Thornhill gets minimum of 45 years for Punxsutawney shooting

BROOKVILLE — Christopher Thornhill was sentenced by John Foradora to a minimum aggregate sentence of no less than 45 years and no more than 90 in a state correctional institution following his conviction in a shooting that occurred on Sept. 22, 2011 in Punxsutawney.

Last Thursday, a jury found Thornhill guilty of one count of attempted homicide, four counts of aggravated assault (two causing serious bodily injury and two causing injury with a deadly weapon), two counts of simple assault, one count of a person not to possess a firearm and one count of receiving stolen property related to the shooting of Shane Glatt and Richard White, who both survived with severe 

He was declared not guilty of one count of attempted homicide related to White.

The sentencing breakdown was as follows:

• No less than 20 years and no more than 40 for attempted homicide against Glatt.

• No less than 10 years and no more than 20 for aggravated assault felony one against White.

• No less than five years and no more than 10 for aggravated assault felony two against White.

• No less than five years and no more than 10 for person not to possess a firearm.

• No less than five years and no more than 10 for receiving stolen property.

The sentences will be served consecutively. Despite some debate over the matter, Foradora determined that the two aggravated assault charges related to Glatt 
would merge with the attempted homicide charge. The simple assault charges related to both Glatt and White were merged with the aggravated assault charges.

Prior to the sentencing, the prosecution and the defense were allotted to make a case for what the sentence ought to be.

Individuals who were close to the shooting were also permitted to say a few words, which two members of Glatt's family did, citing the effects of the incident on their household.

District Attorney Jeff Burkett argued for a stiffer sentence on account of a number of aggravating factors. He said the victims' injuries far exceeded the threshold needed to prove seriously bodily injury. He also cited the facts that the incident occurred within the trade of illegal drugs; that Thornhill fired multiple shots, continuing even after one of the victims was down; that Thornhill fled from the scene after the incident, failing to render aid; that he committed the crime with a stolen weapon; and that he did so as a person not to possess a firearm.

Burkett added, "There's been no sign of remorse in Mr. Thornhill."

Defense attorney Fred Hummel disagreed with a number of Burkett's arguments, saying that Thornhill's perceived emotional state could not be used against him in any way. He also stated that the extent of the injuries was stipulated by both parties as being 'serious bodily injury' and could not be considered anything more.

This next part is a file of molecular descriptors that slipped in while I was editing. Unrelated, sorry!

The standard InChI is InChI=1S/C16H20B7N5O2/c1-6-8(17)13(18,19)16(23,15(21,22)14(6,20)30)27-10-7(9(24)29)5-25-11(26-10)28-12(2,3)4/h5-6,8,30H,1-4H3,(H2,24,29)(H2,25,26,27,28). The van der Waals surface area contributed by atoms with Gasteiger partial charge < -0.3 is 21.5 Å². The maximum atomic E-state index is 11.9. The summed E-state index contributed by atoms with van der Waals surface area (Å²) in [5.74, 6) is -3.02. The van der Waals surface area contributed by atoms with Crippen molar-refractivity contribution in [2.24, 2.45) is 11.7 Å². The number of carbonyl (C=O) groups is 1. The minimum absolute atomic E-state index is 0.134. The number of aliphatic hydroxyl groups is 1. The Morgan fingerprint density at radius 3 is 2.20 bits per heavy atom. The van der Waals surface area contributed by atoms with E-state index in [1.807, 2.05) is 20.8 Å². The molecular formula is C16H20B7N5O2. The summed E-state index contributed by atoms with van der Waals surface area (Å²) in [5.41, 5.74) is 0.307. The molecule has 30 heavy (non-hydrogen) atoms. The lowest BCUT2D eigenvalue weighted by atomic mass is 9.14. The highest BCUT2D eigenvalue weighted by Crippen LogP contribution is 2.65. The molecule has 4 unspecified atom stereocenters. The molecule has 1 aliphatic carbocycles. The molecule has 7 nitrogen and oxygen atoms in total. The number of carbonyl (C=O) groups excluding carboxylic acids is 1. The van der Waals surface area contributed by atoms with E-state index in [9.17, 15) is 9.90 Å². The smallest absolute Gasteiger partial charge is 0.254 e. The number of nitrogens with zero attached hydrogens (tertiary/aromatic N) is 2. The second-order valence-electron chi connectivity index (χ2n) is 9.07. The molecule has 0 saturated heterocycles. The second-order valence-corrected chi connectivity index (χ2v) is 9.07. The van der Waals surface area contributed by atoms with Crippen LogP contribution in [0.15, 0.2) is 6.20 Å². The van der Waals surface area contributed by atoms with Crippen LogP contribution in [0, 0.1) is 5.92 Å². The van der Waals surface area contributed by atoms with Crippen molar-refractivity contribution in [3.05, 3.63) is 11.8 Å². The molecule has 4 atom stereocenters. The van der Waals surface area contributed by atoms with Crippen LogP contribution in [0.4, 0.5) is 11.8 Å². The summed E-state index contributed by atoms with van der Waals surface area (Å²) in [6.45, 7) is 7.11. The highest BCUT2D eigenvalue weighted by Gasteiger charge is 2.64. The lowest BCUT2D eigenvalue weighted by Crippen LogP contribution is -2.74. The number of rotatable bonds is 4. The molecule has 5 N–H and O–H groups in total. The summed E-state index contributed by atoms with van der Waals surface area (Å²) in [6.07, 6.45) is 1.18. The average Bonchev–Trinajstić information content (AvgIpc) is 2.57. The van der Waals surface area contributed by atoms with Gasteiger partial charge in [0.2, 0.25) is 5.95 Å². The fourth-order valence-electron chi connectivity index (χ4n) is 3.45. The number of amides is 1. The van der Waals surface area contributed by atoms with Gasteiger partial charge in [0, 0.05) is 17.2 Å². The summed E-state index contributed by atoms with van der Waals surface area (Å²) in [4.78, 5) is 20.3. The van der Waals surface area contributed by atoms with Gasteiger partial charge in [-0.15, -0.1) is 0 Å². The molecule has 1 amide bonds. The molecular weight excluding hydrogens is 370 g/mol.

Hummel also argued that the drug trade was not an aggravating circumstance, as both victims were active, willing participants in it. He also pointed out that White and Glatt both testified they had stolen a safe from Thornhill leading up to the shooting.

Hummel closed by arguing that Thornhill could be rehabilitated and did not need to be sentenced for an extended period of time.

"He has talent," he said. "He has quality within him that can be brought out."

Thornhill, speaking in his own defense, said, "If I could go back, I would change a lot of things that happened that night."

Both asked that the judge hand down an appropriate sentence within the standard range for such crimes.

When Foradora returned from deliberation, he made a case for his decision, leading with the statement that "this whole matter shows the scourge of drugs."

Foradora admitted to some of the positive qualities in Thornhill that Hummel had illustrated, saying that it was admirable that Thornhill himself was not addicted to drugs and that, even though it had happened within the criminal drug trade, Thornhill had demonstrated that he had some intelligence and talent as a businessman.

However, in the end, Foradora said he needed to hand down the maximum possible sentence due to what he called a "myriad of reasons."

Among others, he cited the seriousness of the victims' injuries; that Thornhill possessed guns despite the fact that he was not permitted to; that he had fired as many shots as he had; that he had committed the crime in a residential alley; that the victims were defenseless at the time; that he continued to fire even after they were wounded and even though there was an empty child's car seat in the back of the vehicle; that it was a retaliatory action; that Thornhill was not only a drug dealer but an inter-county one; that he had dealt drugs for several months prior to the shooting; that he had been on state intermediate punishment and failed, showing a low chance for rehabilitation; that he had threatened two other people, John Szentmiklosi and Rebecca Siceloff, prior to the shooting; that he had intimidated and threatened a witness, Michael Altman III, between hearings; that he had fled the scene after the incident; that he had attempted to flee from authorities when they tracked him to an apartment in Wilkinsburg; and that he had failed to render aid on the scene. Foradora then handed down the sentence.

Foradora told Thornhill that, even though it would do him little good to get involved in various programming while in prison, he hoped he would consider using that time to help other inmates to whom it would be useful.